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President Obama's ambitious Global Health Initiative — announced to a receptive international community in 2009 — is faltering as budget constraints and shaky implementation limit the impact of the multibillion-dollar program.

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AIDS patient Silvia Ng'andwe at a health center in Lusaka, Zambia, after a treatment of antiretroviral drugs. (Anton Kratochvil/VII/Courtesy)

In AIDS fight, a question of funding, not science

Is an 'AIDS-free generation' really possible?

KISUMU, Kenya – Thirty years after the discovery of AIDS, scientists believe for the first time that they now have the tools to beat back the deadly virus.

The evidence is found in HIV prevention research conducted here on the shores of Lake Victoria and in several other parts of sub-Saharan Africa, long the epicenter of AIDS. The most notable research discovery stems from the HIV Prevention Trials Network 052 clinical trial, a U.S.-funded, nine-country study that found early treatment reduced the risk of HIV transmission to an uninfected partner by 96 percent.

The 052 results – announced to a standing ovation in Rome at the International AIDS Society conference in July – was one in a line of recent breakthroughs, including the benefits of male circumcision to prevent infection, and smaller conceptual advances in an HIV vaccine candidate as well as with microbicides, or gels used by women to stop transmission.

But the gloomy global economic situation, and recent scale-backs in HIV funding around the world, have cast great doubt as to whether policymakers will take advantage of the combination of new prevention tools to fight AIDS.

This collision of scientific advances vs. economic realities also comes at a heightened political moment of the U.S.’s own making: Secretary of State Hillary Rodham Clinton earlier this month called for an “AIDS-free generation,” and the United States’ actions on AIDS will be in the spotlight during next July’s International AIDS Society conference in Washington, D.C., which is being held in the U.S. for the first time in 22 years due to the Obama administration’s decision last year to end U.S. entry restrictions on people who have HIV. The conference is expected to attract more than 25,000 people from around the world.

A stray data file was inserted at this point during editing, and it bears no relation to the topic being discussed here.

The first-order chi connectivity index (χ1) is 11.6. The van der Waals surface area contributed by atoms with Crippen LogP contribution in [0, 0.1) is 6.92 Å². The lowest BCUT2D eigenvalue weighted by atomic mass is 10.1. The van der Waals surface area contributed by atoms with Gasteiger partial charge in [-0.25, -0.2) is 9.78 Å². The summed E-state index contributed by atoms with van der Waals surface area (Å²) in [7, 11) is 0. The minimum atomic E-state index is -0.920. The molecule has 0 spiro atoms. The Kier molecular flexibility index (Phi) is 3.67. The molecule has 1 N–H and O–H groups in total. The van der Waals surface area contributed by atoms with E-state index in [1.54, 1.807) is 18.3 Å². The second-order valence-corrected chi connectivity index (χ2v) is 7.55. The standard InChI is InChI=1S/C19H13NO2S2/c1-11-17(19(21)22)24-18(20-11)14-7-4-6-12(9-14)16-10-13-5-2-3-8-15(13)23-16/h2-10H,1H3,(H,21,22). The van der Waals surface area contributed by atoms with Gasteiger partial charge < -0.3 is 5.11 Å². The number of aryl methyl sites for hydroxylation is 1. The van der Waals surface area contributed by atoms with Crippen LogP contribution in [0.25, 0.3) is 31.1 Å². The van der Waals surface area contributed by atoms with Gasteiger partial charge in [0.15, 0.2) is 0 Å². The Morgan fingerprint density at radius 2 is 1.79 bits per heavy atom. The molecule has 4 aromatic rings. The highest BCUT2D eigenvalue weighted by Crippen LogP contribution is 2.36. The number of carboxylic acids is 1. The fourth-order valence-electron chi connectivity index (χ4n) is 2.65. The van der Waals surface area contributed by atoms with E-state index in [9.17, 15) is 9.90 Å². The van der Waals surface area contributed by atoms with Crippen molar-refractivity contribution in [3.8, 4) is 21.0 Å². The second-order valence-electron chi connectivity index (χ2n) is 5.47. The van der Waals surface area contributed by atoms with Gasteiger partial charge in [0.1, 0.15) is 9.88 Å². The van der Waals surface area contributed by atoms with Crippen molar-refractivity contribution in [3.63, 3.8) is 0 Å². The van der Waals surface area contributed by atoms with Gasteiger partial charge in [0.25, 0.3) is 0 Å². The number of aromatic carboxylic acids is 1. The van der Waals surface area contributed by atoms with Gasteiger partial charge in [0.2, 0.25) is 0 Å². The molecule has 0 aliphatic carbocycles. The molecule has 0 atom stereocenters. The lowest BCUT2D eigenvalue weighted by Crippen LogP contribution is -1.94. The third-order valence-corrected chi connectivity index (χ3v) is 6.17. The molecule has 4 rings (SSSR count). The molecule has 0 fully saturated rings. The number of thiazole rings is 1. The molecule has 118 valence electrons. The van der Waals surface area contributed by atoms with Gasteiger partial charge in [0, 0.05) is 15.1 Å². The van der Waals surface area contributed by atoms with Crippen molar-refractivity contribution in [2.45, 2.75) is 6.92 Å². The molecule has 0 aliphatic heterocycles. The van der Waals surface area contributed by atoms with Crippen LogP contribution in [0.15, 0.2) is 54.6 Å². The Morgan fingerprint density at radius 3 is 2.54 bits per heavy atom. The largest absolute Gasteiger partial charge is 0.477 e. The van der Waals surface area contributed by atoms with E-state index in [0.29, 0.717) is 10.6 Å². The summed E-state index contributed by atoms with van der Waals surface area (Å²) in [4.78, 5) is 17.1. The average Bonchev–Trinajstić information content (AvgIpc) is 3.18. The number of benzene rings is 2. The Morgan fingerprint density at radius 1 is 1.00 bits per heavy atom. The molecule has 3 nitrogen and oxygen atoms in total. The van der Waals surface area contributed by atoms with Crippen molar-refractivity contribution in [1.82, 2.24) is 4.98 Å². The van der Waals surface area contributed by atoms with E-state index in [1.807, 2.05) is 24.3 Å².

President Obama is expected on Thursday — World AIDS Day — to talk about his administration’s next steps on AIDS, following Clinton’s speech. This would be his first major speech on AIDS as president; he has remained largely silent on all global health issues. Even when Obama announced a bold new Global Health Initiative, the White House put out only an eight-paragraph statement. 

“The terrific science in the last year is coming up against the fiscal constraints,” said Chris Collins, vice president and director of public policy amfAR, the Foundation for AIDS Research. “It is going to take choices. That is the big challenge for policymakers in the next couple of years: How to get above the day-to-day politics here and use the resources as strictly as possible. We now need to hear our president articulate his policy action plan for an AIDS-free generation.”

AIDS patient Silvia Ng'andwe at a health center in Lusaka, Zambia, before (left) and after (right) a 40-day treatment of antiretroviral drugs, ARVs. (Anton Kratochvil/ VII Photo Agency).

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Several sources within the Obama administration said in interviews that Clinton’s speech at the National Institutes of Health was at least partially spurred by the realization that next year’s AIDS conference will shine a spotlight on the U.S. commitment to fighting the virus, both globally and domestically. The idea was that the United States will be able to report back to the conference on its plan of action globally, while also speak about ongoing research in several U.S. cities about the most effective ways of finding those who are infected and then putting them on treatment.

In the meantime, Obama’s top scientists are urging that the research discoveries to prevent HIV transmission are put to use. The one in the forefront is the best known of all: Dr. Anthony Fauci, director of the National Institute of Allergy and Infectious Diseases, who has advised U.S. presidents since Ronald Reagan on how best to address AIDS.

“All of a sudden we have a convergence of prevention approaches, which includes treatment as prevention, and that really validates the concept of combination prevention,” Fauci told GlobalPost in an interview earlier this month. “There is now an enthusiasm and an excitement if we can implement some of these scientific advances, we can have a major impact in turning around the trajectory of the epidemic.”

Fauci said that future